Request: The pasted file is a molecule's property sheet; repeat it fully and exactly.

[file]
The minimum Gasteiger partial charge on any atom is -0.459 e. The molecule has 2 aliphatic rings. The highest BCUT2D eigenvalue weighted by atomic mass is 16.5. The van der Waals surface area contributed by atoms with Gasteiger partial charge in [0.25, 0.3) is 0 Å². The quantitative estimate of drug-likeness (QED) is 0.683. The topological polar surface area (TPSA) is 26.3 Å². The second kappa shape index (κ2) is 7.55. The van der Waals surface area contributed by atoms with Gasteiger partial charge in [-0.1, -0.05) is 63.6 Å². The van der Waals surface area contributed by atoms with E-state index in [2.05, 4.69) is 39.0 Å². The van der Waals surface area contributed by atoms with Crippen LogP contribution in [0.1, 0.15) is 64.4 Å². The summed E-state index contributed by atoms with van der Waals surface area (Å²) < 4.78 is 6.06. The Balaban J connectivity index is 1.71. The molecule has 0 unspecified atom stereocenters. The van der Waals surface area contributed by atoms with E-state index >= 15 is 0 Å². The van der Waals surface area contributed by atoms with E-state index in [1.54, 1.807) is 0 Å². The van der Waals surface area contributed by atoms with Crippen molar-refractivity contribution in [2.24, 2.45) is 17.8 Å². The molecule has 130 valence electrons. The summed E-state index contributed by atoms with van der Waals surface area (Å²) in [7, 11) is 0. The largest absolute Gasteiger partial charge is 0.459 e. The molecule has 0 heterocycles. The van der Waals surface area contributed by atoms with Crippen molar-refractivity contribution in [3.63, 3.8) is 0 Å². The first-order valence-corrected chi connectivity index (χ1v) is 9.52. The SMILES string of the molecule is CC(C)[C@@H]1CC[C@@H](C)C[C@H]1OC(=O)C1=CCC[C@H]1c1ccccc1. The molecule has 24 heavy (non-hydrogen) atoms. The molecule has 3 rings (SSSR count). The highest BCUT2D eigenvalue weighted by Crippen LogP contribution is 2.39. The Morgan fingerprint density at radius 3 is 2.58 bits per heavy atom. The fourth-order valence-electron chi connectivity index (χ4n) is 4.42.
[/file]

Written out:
The minimum Gasteiger partial charge on any atom is -0.459 e. The molecule has 2 aliphatic rings. The highest BCUT2D eigenvalue weighted by atomic mass is 16.5. The van der Waals surface area contributed by atoms with Gasteiger partial charge in [0.25, 0.3) is 0 Å². The quantitative estimate of drug-likeness (QED) is 0.683. The topological polar surface area (TPSA) is 26.3 Å². The second kappa shape index (κ2) is 7.55. The van der Waals surface area contributed by atoms with Gasteiger partial charge in [-0.1, -0.05) is 63.6 Å². The van der Waals surface area contributed by atoms with E-state index in [2.05, 4.69) is 39.0 Å². The van der Waals surface area contributed by atoms with Crippen LogP contribution in [0.1, 0.15) is 64.4 Å². The summed E-state index contributed by atoms with van der Waals surface area (Å²) < 4.78 is 6.06. The Balaban J connectivity index is 1.71. The molecule has 0 unspecified atom stereocenters. The van der Waals surface area contributed by atoms with E-state index >= 15 is 0 Å². The van der Waals surface area contributed by atoms with E-state index in [1.54, 1.807) is 0 Å². The van der Waals surface area contributed by atoms with Crippen molar-refractivity contribution in [2.24, 2.45) is 17.8 Å². The molecule has 130 valence electrons. The summed E-state index contributed by atoms with van der Waals surface area (Å²) in [7, 11) is 0. The largest absolute Gasteiger partial charge is 0.459 e. The molecule has 0 heterocycles. The van der Waals surface area contributed by atoms with Crippen molar-refractivity contribution in [3.63, 3.8) is 0 Å². The first-order valence-corrected chi connectivity index (χ1v) is 9.52. The SMILES string of the molecule is CC(C)[C@@H]1CC[C@@H](C)C[C@H]1OC(=O)C1=CCC[C@H]1c1ccccc1. The molecule has 24 heavy (non-hydrogen) atoms. The molecule has 3 rings (SSSR count). The highest BCUT2D eigenvalue weighted by Crippen LogP contribution is 2.39. The Morgan fingerprint density at radius 3 is 2.58 bits per heavy atom. The fourth-order valence-electron chi connectivity index (χ4n) is 4.42.